#265: Appropriate Get-Well Wishes in English [What to Say]

Feb 8, 2023 | Advanced Vocabulary, English Conversation

At work, it’s common to send get-well wishes when a coworker is sick.

The same is true if you’re part of a volunteer organization or if you know a neighbor has a medical operation scheduled.

To share a get-well message, it’s common to send a personal note via email/text or even make a phone call.

How can you share genuine get-well wishes without sounding cliché? What are the right words to use in English?

In this Confident English lesson, I’m going to share 5 tips to write get-well messages with impact and ease.

Along the way, you’ll learn 22 helpful phrases the next time you want to confidently send well wishes in English to someone you know.


5 Tips on What to Say for Appropriate Get-Well Wishes in English

Tip 1: Greet Appropriately

Greetings set the tone of your get-well message. And they’re always polite.

A standard greeting is: Dear [name],

However, you may also choose alternative greetings that reflect your familiarity/relationship with the person.

If the person is a coworker, an acquaintance, or simply someone you don’t know well, you can simply start with their name.

  • Ex. Instead of “Dear Amy,” you could simply write “Amy.”

If you struggle with knowing the right greeting to use, check out my lesson titled Informal & Professional English Greetings for Every Situation.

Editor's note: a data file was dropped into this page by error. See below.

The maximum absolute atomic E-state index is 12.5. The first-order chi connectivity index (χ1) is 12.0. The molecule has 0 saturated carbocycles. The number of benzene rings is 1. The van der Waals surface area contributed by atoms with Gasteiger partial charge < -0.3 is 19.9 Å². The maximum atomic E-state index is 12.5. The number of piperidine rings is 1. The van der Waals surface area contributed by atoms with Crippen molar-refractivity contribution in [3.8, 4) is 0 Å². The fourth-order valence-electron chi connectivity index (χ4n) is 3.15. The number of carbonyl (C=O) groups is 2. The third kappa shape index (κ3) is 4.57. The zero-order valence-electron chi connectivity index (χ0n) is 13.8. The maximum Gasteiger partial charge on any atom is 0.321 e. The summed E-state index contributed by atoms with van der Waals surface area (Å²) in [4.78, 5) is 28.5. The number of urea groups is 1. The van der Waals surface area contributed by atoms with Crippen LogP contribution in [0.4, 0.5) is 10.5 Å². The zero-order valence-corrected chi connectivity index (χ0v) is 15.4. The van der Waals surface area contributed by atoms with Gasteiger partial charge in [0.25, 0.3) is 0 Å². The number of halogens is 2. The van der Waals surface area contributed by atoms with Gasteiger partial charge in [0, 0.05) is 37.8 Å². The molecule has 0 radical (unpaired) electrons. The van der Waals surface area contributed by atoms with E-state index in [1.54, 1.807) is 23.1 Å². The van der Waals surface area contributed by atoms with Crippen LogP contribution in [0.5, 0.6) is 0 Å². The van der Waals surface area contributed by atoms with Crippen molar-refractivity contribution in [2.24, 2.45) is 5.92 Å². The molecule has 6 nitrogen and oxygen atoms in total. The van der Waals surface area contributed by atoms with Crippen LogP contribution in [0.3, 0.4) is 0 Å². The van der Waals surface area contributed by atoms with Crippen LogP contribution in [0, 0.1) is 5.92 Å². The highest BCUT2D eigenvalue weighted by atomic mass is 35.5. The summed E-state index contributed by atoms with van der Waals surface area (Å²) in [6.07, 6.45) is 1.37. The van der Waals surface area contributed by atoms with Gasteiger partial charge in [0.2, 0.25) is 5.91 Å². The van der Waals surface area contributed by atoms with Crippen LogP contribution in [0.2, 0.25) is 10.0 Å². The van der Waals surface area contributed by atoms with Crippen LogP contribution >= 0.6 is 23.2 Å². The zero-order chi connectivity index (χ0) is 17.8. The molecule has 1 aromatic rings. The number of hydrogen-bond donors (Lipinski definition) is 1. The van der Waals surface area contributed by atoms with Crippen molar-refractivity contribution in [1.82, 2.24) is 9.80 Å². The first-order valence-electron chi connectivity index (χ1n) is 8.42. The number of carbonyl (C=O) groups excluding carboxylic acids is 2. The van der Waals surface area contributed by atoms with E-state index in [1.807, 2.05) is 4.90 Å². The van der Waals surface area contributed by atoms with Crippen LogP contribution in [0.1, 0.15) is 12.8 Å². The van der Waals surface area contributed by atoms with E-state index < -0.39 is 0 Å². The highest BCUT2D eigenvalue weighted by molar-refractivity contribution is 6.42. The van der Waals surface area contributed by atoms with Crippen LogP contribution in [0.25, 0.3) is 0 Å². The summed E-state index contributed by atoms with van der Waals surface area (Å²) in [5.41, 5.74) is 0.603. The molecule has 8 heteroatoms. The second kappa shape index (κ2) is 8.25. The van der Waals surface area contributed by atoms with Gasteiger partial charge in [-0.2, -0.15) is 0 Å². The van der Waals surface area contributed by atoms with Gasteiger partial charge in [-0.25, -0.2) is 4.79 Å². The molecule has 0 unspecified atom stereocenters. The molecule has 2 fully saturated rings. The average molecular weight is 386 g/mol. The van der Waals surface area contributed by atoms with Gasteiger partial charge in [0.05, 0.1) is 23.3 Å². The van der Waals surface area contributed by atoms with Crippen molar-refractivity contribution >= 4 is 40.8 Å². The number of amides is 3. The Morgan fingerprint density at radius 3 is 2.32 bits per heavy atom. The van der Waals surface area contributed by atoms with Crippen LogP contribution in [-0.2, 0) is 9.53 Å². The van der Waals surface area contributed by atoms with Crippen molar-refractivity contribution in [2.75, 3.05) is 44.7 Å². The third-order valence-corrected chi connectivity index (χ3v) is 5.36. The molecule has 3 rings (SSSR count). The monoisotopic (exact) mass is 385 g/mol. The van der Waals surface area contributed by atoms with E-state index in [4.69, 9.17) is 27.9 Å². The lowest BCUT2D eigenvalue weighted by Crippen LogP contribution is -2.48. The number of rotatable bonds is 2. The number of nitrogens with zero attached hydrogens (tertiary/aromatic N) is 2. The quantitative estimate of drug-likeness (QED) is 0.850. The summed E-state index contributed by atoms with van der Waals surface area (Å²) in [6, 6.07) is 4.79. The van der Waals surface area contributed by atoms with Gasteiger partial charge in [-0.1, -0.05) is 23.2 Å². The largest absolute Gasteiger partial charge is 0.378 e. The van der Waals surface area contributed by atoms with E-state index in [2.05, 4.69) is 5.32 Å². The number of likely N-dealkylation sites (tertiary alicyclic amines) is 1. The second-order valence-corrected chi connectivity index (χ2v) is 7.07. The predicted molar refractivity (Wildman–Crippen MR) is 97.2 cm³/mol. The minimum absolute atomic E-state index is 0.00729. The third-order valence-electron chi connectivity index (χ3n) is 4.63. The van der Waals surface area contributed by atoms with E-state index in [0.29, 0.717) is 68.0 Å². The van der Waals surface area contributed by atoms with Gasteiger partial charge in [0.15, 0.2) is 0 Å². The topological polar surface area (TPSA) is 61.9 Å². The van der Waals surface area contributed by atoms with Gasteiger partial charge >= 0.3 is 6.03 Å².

Tip 2: Be Positive & Understanding

When offering get-well wishes, it’s important to avoid offering advice, expressing pity, comparing, sharing home remedies, or mentioning sensitive topics. 

Every circumstance is unique and you may not always know the extent to which a person is ill. It’s best to avoid presumptions at all costs.

Instead, stay focused on writing positive, uplifting messages that inspire hope or provide reassurance.

  • Ex. Imagine a close friend has recently caught the terrible flu. You might say, “I’ve been thinking of you all week. Take this time to rest, watch lots of Will & Grace, and recover quickly. I miss you!

Not only is this more personal, but the focus is on the person’s healing and ways to pass the time. 

Other useful, positive phrases include:

  • I hope you focus on the positive moments today.
  • Hang in there, I know you have the strength to get through this.
  • I’m looking forward to seeing your smile the next time I visit. 

    In contrast, when the person is a coworker and you’re not close, it’s appropriate to include other team members in your wishes.

    For instance, you might say, “We’re all thinking of you and hope you feel better soon. We hope to see you back on your feet soon!

    When the person is an acquaintance or someone you don’t know well, stick to neutral, positive messages like, “Wishing you a smooth and quick recovery. Get well soon!”

    Other appropriate, yet positive, phrases include: 

    • We hope you feel a little better every day. 
    • We’re wishing you progress and encouragement as you recover.
    • We hope you plenty of rest. Hope you get better soon!

    Tip 3: Keep It Brief

    Unless the person is a close friend or loved one, get-well wishes don’t need to be long. 

    Keep your messages brief. 

    Here are a few phrases to use with coworkers, neighbors, or friends: 

    • We’re all thinking of you and wishing you a speedy recovery. Get well soon!
    • Thinking of you! Please take your time to recover. We’ll see you soon!
    • Sending positive vibes your way. Hope you bounce back quickly.